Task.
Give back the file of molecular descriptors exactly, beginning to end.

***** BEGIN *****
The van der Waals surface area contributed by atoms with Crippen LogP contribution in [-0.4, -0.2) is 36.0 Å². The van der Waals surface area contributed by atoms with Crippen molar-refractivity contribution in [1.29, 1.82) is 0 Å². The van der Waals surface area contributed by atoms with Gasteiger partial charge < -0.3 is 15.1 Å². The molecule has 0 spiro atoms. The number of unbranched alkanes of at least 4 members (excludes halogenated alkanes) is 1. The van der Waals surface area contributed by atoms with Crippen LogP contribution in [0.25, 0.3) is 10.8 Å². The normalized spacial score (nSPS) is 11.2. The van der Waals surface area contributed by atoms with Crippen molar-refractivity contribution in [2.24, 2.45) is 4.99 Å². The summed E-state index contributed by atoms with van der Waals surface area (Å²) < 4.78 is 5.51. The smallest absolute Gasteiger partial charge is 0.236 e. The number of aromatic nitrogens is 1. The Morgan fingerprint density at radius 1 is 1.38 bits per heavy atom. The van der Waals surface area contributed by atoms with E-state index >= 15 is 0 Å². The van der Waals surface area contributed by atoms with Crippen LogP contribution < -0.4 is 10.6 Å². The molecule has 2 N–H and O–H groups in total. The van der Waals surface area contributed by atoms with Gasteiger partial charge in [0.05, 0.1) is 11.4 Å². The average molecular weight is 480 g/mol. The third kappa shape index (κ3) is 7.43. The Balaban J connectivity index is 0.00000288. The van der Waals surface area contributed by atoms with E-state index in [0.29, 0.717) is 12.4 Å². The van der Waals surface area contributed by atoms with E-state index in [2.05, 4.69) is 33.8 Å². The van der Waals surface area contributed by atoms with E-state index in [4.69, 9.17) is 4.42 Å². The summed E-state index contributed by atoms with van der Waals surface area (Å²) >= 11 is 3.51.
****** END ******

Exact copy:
The van der Waals surface area contributed by atoms with Crippen LogP contribution in [-0.4, -0.2) is 36.0 Å². The van der Waals surface area contributed by atoms with Crippen molar-refractivity contribution in [1.29, 1.82) is 0 Å². The van der Waals surface area contributed by atoms with Gasteiger partial charge < -0.3 is 15.1 Å². The molecule has 0 spiro atoms. The number of unbranched alkanes of at least 4 members (excludes halogenated alkanes) is 1. The van der Waals surface area contributed by atoms with Crippen LogP contribution in [0.25, 0.3) is 10.8 Å². The normalized spacial score (nSPS) is 11.2. The van der Waals surface area contributed by atoms with Crippen molar-refractivity contribution in [2.24, 2.45) is 4.99 Å². The summed E-state index contributed by atoms with van der Waals surface area (Å²) < 4.78 is 5.51. The smallest absolute Gasteiger partial charge is 0.236 e. The number of aromatic nitrogens is 1. The Morgan fingerprint density at radius 1 is 1.38 bits per heavy atom. The van der Waals surface area contributed by atoms with E-state index >= 15 is 0 Å². The van der Waals surface area contributed by atoms with Crippen LogP contribution < -0.4 is 10.6 Å². The molecule has 2 N–H and O–H groups in total. The van der Waals surface area contributed by atoms with Gasteiger partial charge in [0.05, 0.1) is 11.4 Å². The average molecular weight is 480 g/mol. The third kappa shape index (κ3) is 7.43. The Balaban J connectivity index is 0.00000288. The van der Waals surface area contributed by atoms with E-state index in [0.29, 0.717) is 12.4 Å². The van der Waals surface area contributed by atoms with E-state index in [2.05, 4.69) is 33.8 Å². The van der Waals surface area contributed by atoms with E-state index in [4.69, 9.17) is 4.42 Å². The summed E-state index contributed by atoms with van der Waals surface area (Å²) >= 11 is 3.51.